The second part in the series, click here for part 1 of Hidden Rome
Previously, we visited one of the earliest surviving Christian ruins in Rome and Nero’s summer residence, Domus Aurea. This week we relax in the open spaces at the Diocletian baths and investigate the the mysterious and tragic stories behind the tombstones at Campo Cestio, the Old Cemetery for Non-Catholic Foreigners.
Diocletian baths and Santa Maria Deli Angeli e dei Martiri
Part of the Museo Nazionale Roman
Diocletian baths and Santa Maria Deli Angeli e dei Martiri is where you can get your fix of gardens, Roman ruins and churches all in one exquisite extended complex. If you don’t have the energy or time to go and traipse round the Vatican or Capitoline museums, the Baths of Diocletian are the perfect alternative. Built between 298 and 306 AD, they were the largest thermal construction ever built in Roman times, able to accommodate up to 3,000 people in a pool measuring 4,000 square metres.
This surprisingly peaceful compound is made up of The Baths, The Certosa (Charterhouse) and its cloisters – plus the Museums, which are on three floors.
A great collection of Ancient Roman art is spread across five beautiful spaces and includes a large exhibit on pre-Latin peoples from the area and glass cases full of bronze- and iron-age pots. The collection includes some 20,000 inscriptions and is still being added to regularly. The second floor contains archaeological finds from ancient Lazio dating as far back to the 6th, 10th and even the 11th century BC.
Duck into Santa Maria degli Angeli e dei Martiri, a huge church that was designed by Michelangelo in 1562, at the behest of Pope Pius IV, to house the remains of the ancient Roman bathhouse and to commemorate the Christian martyrs who were said to have died during the construction of the baths.
You enter through a giant brick niche from the Baths of Diocletian. There is a meridian sundial in the floor here that dates from 1702, and which was used to set Rome’s clocks for nearly 150 years. You would expect this church to be better known, given its enormous dimensions. Michelangelo designed the larger of the two cloisters in 1564, just before he died, and it’s one of the biggest in Italy, measuring and enormous 10,000 square metres, with a colonnade of 100 columns.
Places to wander around here are the peaceful 16th-century convent gardens called the Giardino dei Cinquecento (Garden of the Five Hundred), where I enjoyed looking at the sculptures of a Roman elephant and a Roman rhino. There are more than 1,000 artefacts, altars, sarcophagi and funerary sculptures on display in the gardens and surrounding cloister. Barely anyone was there when I visited. They don’t know what they’re missing.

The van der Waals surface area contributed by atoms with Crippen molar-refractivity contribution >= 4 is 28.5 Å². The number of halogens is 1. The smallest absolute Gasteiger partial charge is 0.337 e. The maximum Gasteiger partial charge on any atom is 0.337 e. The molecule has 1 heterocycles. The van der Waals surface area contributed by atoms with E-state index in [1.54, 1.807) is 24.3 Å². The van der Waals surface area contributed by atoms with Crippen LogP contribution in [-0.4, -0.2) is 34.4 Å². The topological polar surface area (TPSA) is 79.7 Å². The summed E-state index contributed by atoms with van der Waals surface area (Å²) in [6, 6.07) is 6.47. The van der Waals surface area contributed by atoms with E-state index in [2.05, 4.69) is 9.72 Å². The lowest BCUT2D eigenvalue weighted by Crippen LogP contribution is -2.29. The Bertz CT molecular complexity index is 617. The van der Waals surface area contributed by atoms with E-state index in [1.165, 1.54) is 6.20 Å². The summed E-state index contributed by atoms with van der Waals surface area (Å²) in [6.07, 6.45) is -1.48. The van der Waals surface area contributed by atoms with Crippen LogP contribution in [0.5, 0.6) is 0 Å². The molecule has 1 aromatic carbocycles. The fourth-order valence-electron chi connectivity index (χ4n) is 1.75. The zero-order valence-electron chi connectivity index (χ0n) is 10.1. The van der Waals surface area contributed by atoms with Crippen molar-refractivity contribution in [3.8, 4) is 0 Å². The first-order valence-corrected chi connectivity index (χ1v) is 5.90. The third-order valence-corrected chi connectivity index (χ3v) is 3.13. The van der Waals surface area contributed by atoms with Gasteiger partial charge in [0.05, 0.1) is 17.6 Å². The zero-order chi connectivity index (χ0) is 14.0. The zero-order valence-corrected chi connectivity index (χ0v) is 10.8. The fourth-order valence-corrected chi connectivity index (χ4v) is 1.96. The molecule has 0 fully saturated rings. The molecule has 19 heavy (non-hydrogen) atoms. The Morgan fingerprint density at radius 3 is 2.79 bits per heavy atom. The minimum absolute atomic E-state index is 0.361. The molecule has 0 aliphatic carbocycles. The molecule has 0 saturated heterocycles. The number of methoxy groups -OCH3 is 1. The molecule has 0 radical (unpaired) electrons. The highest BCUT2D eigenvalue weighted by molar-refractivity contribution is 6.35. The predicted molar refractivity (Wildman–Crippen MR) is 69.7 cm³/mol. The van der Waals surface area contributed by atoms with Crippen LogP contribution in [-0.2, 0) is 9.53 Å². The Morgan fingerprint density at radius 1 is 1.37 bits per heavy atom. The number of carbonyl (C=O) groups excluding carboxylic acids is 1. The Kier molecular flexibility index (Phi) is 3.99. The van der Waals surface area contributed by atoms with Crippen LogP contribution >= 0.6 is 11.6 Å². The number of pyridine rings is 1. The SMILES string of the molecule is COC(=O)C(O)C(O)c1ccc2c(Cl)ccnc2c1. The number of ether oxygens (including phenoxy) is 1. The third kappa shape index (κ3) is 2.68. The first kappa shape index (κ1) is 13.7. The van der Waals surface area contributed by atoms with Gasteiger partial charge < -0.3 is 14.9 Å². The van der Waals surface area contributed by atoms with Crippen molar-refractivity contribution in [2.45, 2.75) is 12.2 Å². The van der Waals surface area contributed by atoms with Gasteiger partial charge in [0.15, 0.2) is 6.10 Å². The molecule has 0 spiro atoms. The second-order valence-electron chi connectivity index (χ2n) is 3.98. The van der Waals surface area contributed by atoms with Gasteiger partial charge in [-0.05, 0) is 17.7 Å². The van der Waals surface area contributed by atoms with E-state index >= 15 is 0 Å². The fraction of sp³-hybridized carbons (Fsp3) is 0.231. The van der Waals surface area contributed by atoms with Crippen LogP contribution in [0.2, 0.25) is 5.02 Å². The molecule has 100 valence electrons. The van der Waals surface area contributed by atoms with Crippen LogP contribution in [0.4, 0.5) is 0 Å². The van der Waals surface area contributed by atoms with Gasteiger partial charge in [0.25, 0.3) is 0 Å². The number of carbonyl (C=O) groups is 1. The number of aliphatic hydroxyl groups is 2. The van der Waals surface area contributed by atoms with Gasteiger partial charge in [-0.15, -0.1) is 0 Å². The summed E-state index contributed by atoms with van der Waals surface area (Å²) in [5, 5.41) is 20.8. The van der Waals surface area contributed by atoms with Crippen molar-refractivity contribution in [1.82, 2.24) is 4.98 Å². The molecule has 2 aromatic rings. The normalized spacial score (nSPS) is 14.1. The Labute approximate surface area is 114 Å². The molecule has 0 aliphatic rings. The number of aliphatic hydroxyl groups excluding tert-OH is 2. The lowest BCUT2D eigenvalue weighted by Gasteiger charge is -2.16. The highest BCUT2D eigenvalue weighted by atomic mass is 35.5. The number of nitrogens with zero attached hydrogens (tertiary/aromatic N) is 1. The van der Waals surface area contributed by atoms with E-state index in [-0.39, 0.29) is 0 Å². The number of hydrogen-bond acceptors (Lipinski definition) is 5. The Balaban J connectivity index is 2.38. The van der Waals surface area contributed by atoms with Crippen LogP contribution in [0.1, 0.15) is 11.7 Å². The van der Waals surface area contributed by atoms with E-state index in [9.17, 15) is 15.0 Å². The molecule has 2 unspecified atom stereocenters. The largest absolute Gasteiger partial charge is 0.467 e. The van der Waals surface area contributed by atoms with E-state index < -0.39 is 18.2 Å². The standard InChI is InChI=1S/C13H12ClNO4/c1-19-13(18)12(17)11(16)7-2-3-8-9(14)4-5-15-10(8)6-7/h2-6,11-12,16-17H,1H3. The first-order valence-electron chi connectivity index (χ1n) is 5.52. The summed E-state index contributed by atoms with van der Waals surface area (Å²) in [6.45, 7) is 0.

Il Cimitero Acattolico Di Roma
Campo Cestio, the Old Cemetery for Non-Catholic Foreigners
The Non-Catholic Cemetery began mushrooming out from the foot of the Cestius Pyramid nearly 300 years ago. Now it’s a densely packed graveyard brimming with sumptuous monuments and statues at every turn. It’s a little tucked away, right near the Pyramid (erected in 16 BC), in the lively Testaccio area and close to Rome’s Aurelian Wall.
I became intrigued by the mysterious and tragic stories behind the tombstones and was grateful for the shade provided by the cypress trees as I explored around the graves.
The origins of the cemetery go back to 18th century. The first person known to have been buried here was a young Oxford graduate called Langton. He was buried at the foot of the Cestius Pyramid in 1738 at 25. His remains were found a few metres away, but an official document pointing to the existence of the burial ground wasn’t found till 1748.
The burial ground was necessary because, according to the rules of the Catholic Church, non-Catholics couldn’t be buried in consecrated ground. Non-Catholics weren’t even allowed to bury their dead in the light of day. Mourners also needed to be protected from aggression, as there seems to have been little religious tolerance at that time. At the start of 19th century there was still no barrier between the burial place and its surroundings.
In 1824, Pope Leo XII gave permission for the oldest part of the cemetery to be surrounded by a moat – and this moat was the only protection the area had from vandals and drunks for half a century. Some of the moat still exists. And until 1870, crosses weren’t permitted on the graves, nor were inscriptions indicating ‘eternal bliss’. All inscriptions of the time had to be examined and passed by a papal commission.
“It might make one in love with death, to think that one should be buried in so sweet a place,” wrote Shelley of the Campo Cestio shortly before he died.
A rich assortment of eminent painters, poets, writers, diplomats, sculptors, businessmen, composers, including the English poets Keats and Shelley, are buried here. Their graves are tended to by the Keats-Shelley Memorial Association.
Some gravestones are well maintained with abundant flowers and greenery, and others are a tangled overgrown mass of lichen and algae. More than 15 languages adorn the gravestones with nationalities including English, German, Scandinavian, Russians, Greeks, a handful of Chinese. Despite the different backgrounds, all those who are buried here shared a common love of the Eternal City. It’s been a popular pilgrimage site throughout its history, with Oscar Wilde visiting in 1877.
About 2,500 monuments are in need of upkeep and over 4,000 people are buried here, including some Italians. Around 80 per cent of the tombs aren’t being actively paid for, relying on support from Friends of the Cemetery, embassies in Rome and individual donors. Occasionally, stone conservationists from all around the world come and help out with the restoration.